Identifying myeloid-driven biologies

Share :
Published: 28 Apr 2016
Views: 2612
Dr Brian Ruffell - Moffitt Cancer Center, Tampa, USA

Dr Brian Ruffell speaks with ecancertv at AACR 2016 about his work with mouse models of myeloid cells.

Focussing on the macrophage receptor to CSF1, he discusses cell plasticity between patients, sites and stress conditions.

AACR 2016

Identifying myeloid-driven biologies

Dr Brian Ruffell - Moffitt Cancer Center, Tampa, USA

Probably the most well developed target right now is focussing on macrophages and in particular a receptor that they express called colony stimulating factor 1, for short it’s CSF1 receptor. So there are multiple compounds, either in preclinical or clinical development and they’re showing they’re good at depleting macrophages, at least in the trials, we’re still waiting to see whether they show efficacy either alone or in combination.

I tried to break it down for us, since it was an education session, into three main concepts of studying myeloid cells and it was really form, function and context were the three main fields. One was to understand what myeloid cell you’re looking at which could be quite hard because they’re very plastic cells and they take on new phenotypes depending on what tissue they’re in and what context they’re experiencing. That was the second issue was the context of those cells, whether you’re talking about them in colon cancer or lung cancer or breast cancer their phenotype and their function will be unique. Then you have to deal with the fact that you’re going to add in therapeutic modalities on top of that and that will further change what they’re doing. So if they’re responding to paclitaxel chemotherapy in general versus radiation therapy you may see very different dynamics on the role of those populations.

What did you find?

We certainly expect that as a certain patient was undergoing different rounds of chemotherapy or radiation therapy or any kind of new checkpoint inhibitors that the phenotype of those cells will change and certainly their function will change. We’re really just now starting to dissect that out but at least in preclinical models they’ve found that if you combine targeting of macrophages with the aforementioned CSF1 receptor pathways you can enhance response to checkpoint blockade, chemotherapy, radiation therapy. But the role of the cells in each of those circumstances will be unique.

Did you receive any feedback regarding checkpoint blockade?

It was not the focus of our session in particular but that is the way that everyone is looking and so whenever we’re studying any other molecule now it’s going to be in the context of does this relate to checkpoint blockade, in particular PD-1 and PD-L1 therapy? So there have been two papers now showing in preclinical that targeting these pathways works for checkpoint blockade. There are a number of stories in development, some of them that we saw here at AACR showing that you can see combination. There was a talk the other day showing you see combination in mesothelioma, for example, within the lung and these kinds of stories are coming to the forefront right now.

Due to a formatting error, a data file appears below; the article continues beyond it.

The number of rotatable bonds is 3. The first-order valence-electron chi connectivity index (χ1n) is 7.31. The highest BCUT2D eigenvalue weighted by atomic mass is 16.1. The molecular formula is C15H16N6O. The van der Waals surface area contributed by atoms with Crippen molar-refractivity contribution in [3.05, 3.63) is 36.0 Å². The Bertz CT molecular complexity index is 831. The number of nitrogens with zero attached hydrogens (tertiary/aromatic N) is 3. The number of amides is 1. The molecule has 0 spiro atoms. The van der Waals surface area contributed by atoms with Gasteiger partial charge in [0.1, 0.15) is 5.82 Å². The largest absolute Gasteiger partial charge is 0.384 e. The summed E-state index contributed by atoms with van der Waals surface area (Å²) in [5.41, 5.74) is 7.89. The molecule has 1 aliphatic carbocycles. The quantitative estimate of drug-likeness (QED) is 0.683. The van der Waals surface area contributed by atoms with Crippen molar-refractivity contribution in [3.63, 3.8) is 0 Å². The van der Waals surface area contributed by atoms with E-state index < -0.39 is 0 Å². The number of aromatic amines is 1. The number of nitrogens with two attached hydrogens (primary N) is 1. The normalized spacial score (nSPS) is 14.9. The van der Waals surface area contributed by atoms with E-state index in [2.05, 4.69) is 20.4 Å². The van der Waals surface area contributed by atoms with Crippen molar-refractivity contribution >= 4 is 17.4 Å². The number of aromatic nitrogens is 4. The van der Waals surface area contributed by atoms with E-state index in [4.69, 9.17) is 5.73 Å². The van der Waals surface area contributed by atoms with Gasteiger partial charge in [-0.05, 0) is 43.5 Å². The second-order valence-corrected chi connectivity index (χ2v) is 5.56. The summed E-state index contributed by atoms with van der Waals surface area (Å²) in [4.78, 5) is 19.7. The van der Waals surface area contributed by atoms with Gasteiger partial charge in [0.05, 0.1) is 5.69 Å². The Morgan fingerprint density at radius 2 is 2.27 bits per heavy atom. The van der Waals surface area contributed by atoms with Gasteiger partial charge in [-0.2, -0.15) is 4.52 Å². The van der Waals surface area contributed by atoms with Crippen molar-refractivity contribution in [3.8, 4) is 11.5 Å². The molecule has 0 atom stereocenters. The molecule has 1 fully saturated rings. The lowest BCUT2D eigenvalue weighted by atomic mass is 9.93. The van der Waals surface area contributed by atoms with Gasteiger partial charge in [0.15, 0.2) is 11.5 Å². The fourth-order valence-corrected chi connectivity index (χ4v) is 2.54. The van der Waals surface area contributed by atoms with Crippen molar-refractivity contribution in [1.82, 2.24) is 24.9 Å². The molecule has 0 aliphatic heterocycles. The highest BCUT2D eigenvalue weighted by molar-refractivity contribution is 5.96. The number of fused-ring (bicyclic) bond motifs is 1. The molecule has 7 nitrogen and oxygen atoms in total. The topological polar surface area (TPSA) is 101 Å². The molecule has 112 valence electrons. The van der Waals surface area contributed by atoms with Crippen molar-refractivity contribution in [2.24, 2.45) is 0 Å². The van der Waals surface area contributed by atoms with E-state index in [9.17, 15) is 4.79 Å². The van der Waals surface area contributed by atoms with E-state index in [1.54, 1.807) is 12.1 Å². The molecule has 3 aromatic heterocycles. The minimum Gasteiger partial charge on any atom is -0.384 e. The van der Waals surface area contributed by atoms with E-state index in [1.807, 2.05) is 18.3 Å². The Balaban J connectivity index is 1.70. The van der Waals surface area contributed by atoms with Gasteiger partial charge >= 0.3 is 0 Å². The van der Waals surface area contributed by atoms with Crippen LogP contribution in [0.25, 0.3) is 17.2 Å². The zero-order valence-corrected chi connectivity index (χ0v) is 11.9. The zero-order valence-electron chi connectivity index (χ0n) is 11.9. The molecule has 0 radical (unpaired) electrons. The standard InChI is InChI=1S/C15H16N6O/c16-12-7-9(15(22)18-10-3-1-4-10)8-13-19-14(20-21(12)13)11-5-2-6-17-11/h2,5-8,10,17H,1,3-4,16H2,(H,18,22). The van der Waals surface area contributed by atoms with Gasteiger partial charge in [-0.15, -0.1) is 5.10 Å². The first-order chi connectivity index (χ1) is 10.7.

Are there any ongoing CSF-1 pathway trials?

There are multiple trials ongoing with various drugs in various types of cancers right now. Because of how novel it was they’re still waiting on results from that. The safety profiles look promising and so they’re moving forward with those but efficacy, none of that data is available yet.

What’s next for the CSF-1 pathway?

We see it usually in combination with other therapies. So, with one exception, they’re fairly ubiquitous, it has been shown that we have to combine these targets with other therapeutic modalities to see efficacy and that’s, of course, in preclinical models. So with all that in mind we realise it’s going to be one part of a package of therapies that are administered to patients.

What kind of combinations?

Right now it’s being tried with chemotherapy, it’s being tried in prostate cancer with androgen deprivation. I’m not sure whether it’s tried with radiation therapy or not and checkpoint blockade there will be a combination either now or shortly from now for sure.

What is your take home message?

We’re making substantial progress now in really trying to break down what the role of those cells are and understanding that we have to use multiple combinations to target those with other therapies. The field was held back by technology to some degree, as those have advanced we’ve been able to dissect the populations out and understand their function at a much greater detail. That has helped us to figure out what’s going on. The future questions will be what’s the best context to use them in and things like the temporal administration – should we be treating before therapy, in the middle of therapy or after therapy long term? Which of those would be the best way to go forward? That’s the question when we’re talking myeloid cells and macrophages or any other therapeutic context; that theme has come up repeatedly in the context of checkpoint blockade as well.